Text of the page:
Singer/songwriter Jonathan Richman is sufficiently well-established as a solo artist, and it's easy to overlook the fact that the moniker sometimes used for his backing band, the Modern Lovers, was once connected to a coherent group of which Richman was a member. The Boston-based group the Modern Lovers is of such significance to American underground rock that they deserve separate consideration from Richman's own body of work, although many of the songs they recorded carried over into Richman's solo career and were used as the flagstones on which it was built.
After graduating from high school in 1969, Jonathan Richman relocated to New York City. Totally infatuated with the sound of the Velvet Underground, Richman made his entrée to New York with a couple of weeks sleeping on Velvets manager Steve Sesnick's sofa, and afterward moved into the rodent-infested Hotel Albert. After nine months in New York, Richman decided he'd had enough and moved back to his native Boston, but with the intention of forming a rock band modeled after what he'd learned from observing the Velvets. Back home, Richman swiftly organized a band with childhood friend John Felice as guitarist, David Robinson on drums, and Rolfe Anderson on bass. The Modern Lovers played their first date in September 1970, barely a month after Richman's return.
Anderson and Felice departed, although Felice would rejoin the group later down the road. Anderson was replaced by bassist Ernie Brooks, and keyboardist Jerry Harrison would also come into the band at this point, completing the classic lineup of the Modern Lovers. The group proved popular at live gigs in Boston, and word about them spread. In the fall of 1971 the Modern Lovers got their first nibble from a label -- Stuart Love of Warner Bros. came calling, and organized the band's first multi-track session at Intermedia Studio in Boston. The recording of the song "Hospital" on the Beserkley album The Modern Lovers originates from this session.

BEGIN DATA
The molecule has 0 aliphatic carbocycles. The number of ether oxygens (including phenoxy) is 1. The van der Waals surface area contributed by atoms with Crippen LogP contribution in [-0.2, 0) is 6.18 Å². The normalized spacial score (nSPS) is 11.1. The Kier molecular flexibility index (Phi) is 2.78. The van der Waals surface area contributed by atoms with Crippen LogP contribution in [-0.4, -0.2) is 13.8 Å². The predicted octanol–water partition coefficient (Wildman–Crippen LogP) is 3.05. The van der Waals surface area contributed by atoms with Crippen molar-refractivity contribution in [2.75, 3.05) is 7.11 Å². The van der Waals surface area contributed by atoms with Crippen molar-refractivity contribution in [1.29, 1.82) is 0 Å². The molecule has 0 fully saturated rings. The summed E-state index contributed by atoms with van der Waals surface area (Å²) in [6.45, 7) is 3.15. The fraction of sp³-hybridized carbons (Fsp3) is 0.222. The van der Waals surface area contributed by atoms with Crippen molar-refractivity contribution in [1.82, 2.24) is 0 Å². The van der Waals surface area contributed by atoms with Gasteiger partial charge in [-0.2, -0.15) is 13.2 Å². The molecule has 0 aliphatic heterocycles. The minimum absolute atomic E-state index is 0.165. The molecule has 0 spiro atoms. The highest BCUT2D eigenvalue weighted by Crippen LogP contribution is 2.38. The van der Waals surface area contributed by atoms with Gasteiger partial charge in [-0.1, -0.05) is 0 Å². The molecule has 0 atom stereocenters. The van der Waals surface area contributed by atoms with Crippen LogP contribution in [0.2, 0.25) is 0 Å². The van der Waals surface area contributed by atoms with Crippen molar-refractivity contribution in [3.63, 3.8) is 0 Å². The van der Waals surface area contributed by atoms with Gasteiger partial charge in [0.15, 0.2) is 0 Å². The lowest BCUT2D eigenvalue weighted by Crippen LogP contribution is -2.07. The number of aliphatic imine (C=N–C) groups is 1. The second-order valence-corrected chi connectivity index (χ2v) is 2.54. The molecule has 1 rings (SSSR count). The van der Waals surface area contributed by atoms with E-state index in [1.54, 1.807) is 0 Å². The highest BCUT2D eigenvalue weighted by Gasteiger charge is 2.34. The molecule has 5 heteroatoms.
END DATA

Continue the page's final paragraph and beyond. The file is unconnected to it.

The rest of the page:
the Modern Lovers as well. So in April 1972 the band traveled to Los Angeles to make their best, and most representative, recordings in the form of two multi-song demos, the first being a date with John Cale producing for Warner Bros. and another with Alan Mason at the controls for A&M. These two sessions comprise the balance of the posthumous album The Modern Lovers, although tape copies of the Cale session circulated widely before it was released, even to the U.K. In June 1972 producer Kim Fowley decided he wanted a piece of their action and traveled to Boston to produce some poor-quality demos that were ultimately released in 1981 on an album misleadingly titled The Original Modern Lovers.
The Modern Lovers' success as a live act continued unhindered, but as far as getting a record deal was concerned, the band was always a bridesmaid, never a bride. A second session held in Los Angeles in September 1973 with Cale producing went badly, producing nothing usable in terms of recordings. Fowley took them into Gold Star Studios shortly afterward with much better luck than he'd had in Boston, but by this time the band was on its last legs, and Richman had already decided to quit. By December 1973 the Modern Lovers were a done deal, and Richman was recording demos on his own. Jerry Harrison ultimately joined Talking Heads, David Robinson became drummer for the Cars, John Felice formed the Real Kids, and Ernie Brooks ended up with David Johansen. Richman retained use of the band name "the Modern Lovers" but often performs solo, prefers acoustic instruments, and has no plans to undertake another group like them.
Richman moved to California to begin his association with Beserkley Records. Beserkley collected the various demos they could access of Richman's earlier group and pulled them together into the album The Modern Lovers, which was released on Beserkley's Home of the Hits subsidiary in 1976. Given the piecemeal nature of its assemblage, Richman does not recognize it as his "first album," awarding that distinction instead to 1977's Jonathan Richman & the Modern Lovers, an album with a wholly different band, vibe, and approach. But The Modern Lovers was instantly recognized as a classic, and still came out in enough time to strongly influence aspiring punk rock musicians on both sides of the Atlantic, including the Sex Pistols, whose cover version of "Road Runner" is one of the high points in their otherwise largely dismal sophomore effort, The Great Rock 'n' Roll Swindle. It is not out of merely idle adulation that Trouser Press critic Ira Robbins once dubbed the Modern Lovers "one of the truly great art rock albums of all time." The Modern Lovers was at one time the hottest unsigned live act in America, and their surviving work forms a pivotal link between the Velvet Underground and the punk rock movement that was yet to emerge.